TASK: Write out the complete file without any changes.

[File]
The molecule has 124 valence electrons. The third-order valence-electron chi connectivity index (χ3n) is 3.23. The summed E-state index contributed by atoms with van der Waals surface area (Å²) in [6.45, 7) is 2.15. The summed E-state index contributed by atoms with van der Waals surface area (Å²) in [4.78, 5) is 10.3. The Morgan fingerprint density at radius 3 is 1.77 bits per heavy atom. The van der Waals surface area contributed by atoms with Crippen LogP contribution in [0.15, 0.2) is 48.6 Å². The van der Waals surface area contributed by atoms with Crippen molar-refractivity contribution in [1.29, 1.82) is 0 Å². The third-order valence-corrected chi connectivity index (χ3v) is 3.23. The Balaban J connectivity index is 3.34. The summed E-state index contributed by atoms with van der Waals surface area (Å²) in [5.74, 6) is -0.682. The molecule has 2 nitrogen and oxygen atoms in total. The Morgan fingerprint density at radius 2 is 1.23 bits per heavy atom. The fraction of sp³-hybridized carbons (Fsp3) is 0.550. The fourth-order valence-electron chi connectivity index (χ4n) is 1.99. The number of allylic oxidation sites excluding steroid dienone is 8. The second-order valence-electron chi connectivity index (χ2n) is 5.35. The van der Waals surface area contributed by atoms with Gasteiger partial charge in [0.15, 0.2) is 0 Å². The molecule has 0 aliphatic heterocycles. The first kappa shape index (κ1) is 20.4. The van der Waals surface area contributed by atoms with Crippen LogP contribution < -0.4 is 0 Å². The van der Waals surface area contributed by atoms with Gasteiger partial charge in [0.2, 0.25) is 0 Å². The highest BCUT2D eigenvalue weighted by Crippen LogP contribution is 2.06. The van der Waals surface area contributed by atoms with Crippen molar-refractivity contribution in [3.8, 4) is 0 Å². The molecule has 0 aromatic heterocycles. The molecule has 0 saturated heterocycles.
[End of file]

The molecule has 124 valence electrons. The third-order valence-electron chi connectivity index (χ3n) is 3.23. The summed E-state index contributed by atoms with van der Waals surface area (Å²) in [6.45, 7) is 2.15. The summed E-state index contributed by atoms with van der Waals surface area (Å²) in [4.78, 5) is 10.3. The Morgan fingerprint density at radius 3 is 1.77 bits per heavy atom. The van der Waals surface area contributed by atoms with Crippen LogP contribution in [0.15, 0.2) is 48.6 Å². The van der Waals surface area contributed by atoms with Crippen molar-refractivity contribution in [1.29, 1.82) is 0 Å². The third-order valence-corrected chi connectivity index (χ3v) is 3.23. The Balaban J connectivity index is 3.34. The summed E-state index contributed by atoms with van der Waals surface area (Å²) in [5.74, 6) is -0.682. The molecule has 2 nitrogen and oxygen atoms in total. The Morgan fingerprint density at radius 2 is 1.23 bits per heavy atom. The fraction of sp³-hybridized carbons (Fsp3) is 0.550. The fourth-order valence-electron chi connectivity index (χ4n) is 1.99. The number of allylic oxidation sites excluding steroid dienone is 8. The second-order valence-electron chi connectivity index (χ2n) is 5.35. The van der Waals surface area contributed by atoms with Gasteiger partial charge in [0.15, 0.2) is 0 Å². The molecule has 0 aliphatic heterocycles. The first kappa shape index (κ1) is 20.4. The van der Waals surface area contributed by atoms with Crippen LogP contribution < -0.4 is 0 Å². The van der Waals surface area contributed by atoms with Gasteiger partial charge in [0.2, 0.25) is 0 Å². The highest BCUT2D eigenvalue weighted by Crippen LogP contribution is 2.06. The van der Waals surface area contributed by atoms with Crippen molar-refractivity contribution in [3.8, 4) is 0 Å². The molecule has 0 aromatic heterocycles. The molecule has 0 saturated heterocycles.